Even those readers who spend summers sailing Chautauqua Lake, or those setting out for more distant ports, might not be familiar with Article 12 of the Navigation Law. This law really has nothing to do with sailing or navigating New York’s waterways, but it can be a vitally important liability concern for anyone operating a business.
Article 12 was enacted in 1977, about the same time as Superfund was created on the state and national scene. Superfund establishes a continuing fund of money to pay for environmental remediation caused by certain hazardous pollutants. Remediation of spills into soil and water can be a lengthy and expensive process, necessitating an independent funding source to keep projects underway. What makes Article 12 a topic that every businessperson should be aware of is the type of pollutant. The Superfund legislation covers various exotic and dangerous chemicals, but exempts petroleum based pollution. Article 12 of the Navigation Law is known as the “oil spill law” but really it covers any release of petroleum products. Cases have been brought in New York courts concerning underground fuel tanks, leaks from household furnaces, and spillage from overfilling on a mobile home kerosene tank, to name but three examples.
Some readers may see connections between this law and your business operations, but for others the connection is much more diffuse. To combat endless finger pointing and litigation between potentially responsible parties, the Navigation Law Ã?Â§181 is uses the simple maxim of “strict liability.” If you fit within the statutory definition of “discharger,” you’re responsible for the cleanup bill. Discharger is a broad category which encompasses most property owners, tenants and certain businesses having contact with the property. The State can bring suit against anyone held to be a “discharger” under the law to recoup cleanup expenses. Faultless owners, even though “dischargers,” are able seek compensation from those that caused or contributed to the pollution, but ownership is enough to be on the hook when the bill comes due.
The leading case interpreting the oil spill law, State v. Green, 96 NY2d 403 (2001), concerned a leak from an external fuel tank at a mobile home park. The park owner was held liable for cleanup costs. According to the state’s highest court, the Court of Appeals, a landowner could be held liable even where the owner had no fault or knowledge of the discharge. An owner was liable in cases, such as Green, where the owner had (1) control over the activities occurring on the land and (2) reason to believe petroleum products would be used. Only in cases involving a “midnight dumper” or an “out of control oil truck,” to cite two examples cited from the case, would a landowner escape liability.
Further, aside from landowners, other parties have been held to be dischargers by virtue of being the contractor that installed underground petroleum storage tanks (Huntington Hospital v. Anron Heating and Air Conditioning, 250 AD2d 814 (2d Dept, 1998)) or a home heating oil company whose worker overfilled fuel tanks (Snyder v. Jessie, 145 Misc2d 293 (1989) (string cite omitted). In short, anyone with an active role using petroleum products or controlling those that use petroleum products may be held liable. In the Fourth Department, the Appellate Division had held that liability is “based on conduct, not status” and that simply being landowner is insufficient to establish liability. (Whitesell v. Walchli, 237 AD2d 953 (4th Dept, 1997)). However, this case dealt with facts that are not likely to be often repeated, where the party appealing his “discharger” status was a 4% partner in an endeavor and had no active role. Since this decision, the rule of State v. Green indicates that, while status alone is still insufficient, the rule is very broad as to what sorts of conduct can establish liability.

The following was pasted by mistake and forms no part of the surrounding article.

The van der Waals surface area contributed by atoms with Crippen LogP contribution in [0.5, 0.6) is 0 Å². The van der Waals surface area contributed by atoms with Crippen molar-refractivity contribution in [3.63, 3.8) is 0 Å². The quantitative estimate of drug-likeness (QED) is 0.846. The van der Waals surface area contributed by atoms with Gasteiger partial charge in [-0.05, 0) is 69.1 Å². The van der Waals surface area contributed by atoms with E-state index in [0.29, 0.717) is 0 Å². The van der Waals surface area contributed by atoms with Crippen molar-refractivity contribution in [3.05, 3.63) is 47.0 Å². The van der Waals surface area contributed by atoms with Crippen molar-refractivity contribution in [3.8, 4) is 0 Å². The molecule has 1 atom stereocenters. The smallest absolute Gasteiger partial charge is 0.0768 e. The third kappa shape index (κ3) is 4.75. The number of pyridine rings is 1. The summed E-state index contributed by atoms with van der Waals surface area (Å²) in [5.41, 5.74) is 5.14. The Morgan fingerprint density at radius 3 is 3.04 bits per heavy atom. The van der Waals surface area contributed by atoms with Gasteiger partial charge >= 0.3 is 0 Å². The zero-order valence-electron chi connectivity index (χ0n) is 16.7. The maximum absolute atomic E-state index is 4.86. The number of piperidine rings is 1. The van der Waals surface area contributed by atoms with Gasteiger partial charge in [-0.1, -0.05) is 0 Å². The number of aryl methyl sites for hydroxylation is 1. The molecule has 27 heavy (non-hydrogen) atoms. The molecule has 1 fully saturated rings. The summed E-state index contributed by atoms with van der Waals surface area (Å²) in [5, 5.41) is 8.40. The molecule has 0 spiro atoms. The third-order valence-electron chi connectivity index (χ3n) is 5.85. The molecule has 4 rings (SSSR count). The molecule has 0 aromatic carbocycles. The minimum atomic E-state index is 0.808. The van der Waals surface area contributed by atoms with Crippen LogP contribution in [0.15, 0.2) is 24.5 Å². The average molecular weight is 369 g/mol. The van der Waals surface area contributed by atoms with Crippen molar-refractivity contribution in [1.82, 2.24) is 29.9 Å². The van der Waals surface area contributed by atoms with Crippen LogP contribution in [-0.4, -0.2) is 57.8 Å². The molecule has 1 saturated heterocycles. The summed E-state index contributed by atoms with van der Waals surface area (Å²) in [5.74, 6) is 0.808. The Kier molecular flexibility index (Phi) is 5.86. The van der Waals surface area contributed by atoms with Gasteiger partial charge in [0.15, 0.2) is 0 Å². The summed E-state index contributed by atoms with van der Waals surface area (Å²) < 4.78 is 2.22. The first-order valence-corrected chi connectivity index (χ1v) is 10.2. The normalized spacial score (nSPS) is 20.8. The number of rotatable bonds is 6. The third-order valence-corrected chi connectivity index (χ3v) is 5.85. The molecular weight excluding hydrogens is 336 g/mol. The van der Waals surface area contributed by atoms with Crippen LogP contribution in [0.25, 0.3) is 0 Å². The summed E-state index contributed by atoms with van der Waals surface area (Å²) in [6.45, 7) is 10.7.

Like many other risks that are part of doing business, potential liability for petroleum leaks should be an active consideration in planning and risk management. Some basic ideas are set out below, but your own experience in business should dictate what steps to take and which professionals, from your attorney to your furnace repairperson, should be consulted in your individual case.
Ã¢Â?Â¢ Owners and renters should both make sure that leases and rental agreements establish contractual responsibility for petroleum use. Instead of seeking contribution or indemnity following a lawsuit, parties can specify by contract the rights each should have in case of such an unforeseen occurrence.
Ã¢Â?Â¢ Similarly, parties should be proactive in checking to make sure that their insurance coverage contains at least some consideration for pollution-related mishaps.
Ã¢Â?Â¢ Regular checkups, inspections and tests of some petroleum storage equipment are required by law. In every case, though, owners and operators should inspect machinery and storage tanks for leaks or problems. Even better is to have a professional inspection and cleaning on a regular basis.
Ã¢Â?Â¢ In case of a spill, contact the Department of Environmental Conservation spill hotline immediately. Many business owners have ignored problems, planning never to sell, only to have liability crop up years later when the problem had spread beyond the borders of the property.
Ã¢Â?Â¢ Similarly, anyone buying property or a business should be aware of the title. A title search is a necessity in buying property, but one should also be aware of the environmental history of the property and any land uses which may have created an oil spill situation.
These tips are only a start on the due diligence and risk management a business or property owner should consider. Cleaning up oil spills can be a time consuming and costly process and foresight and prevention are key in preventing Article 12 liability.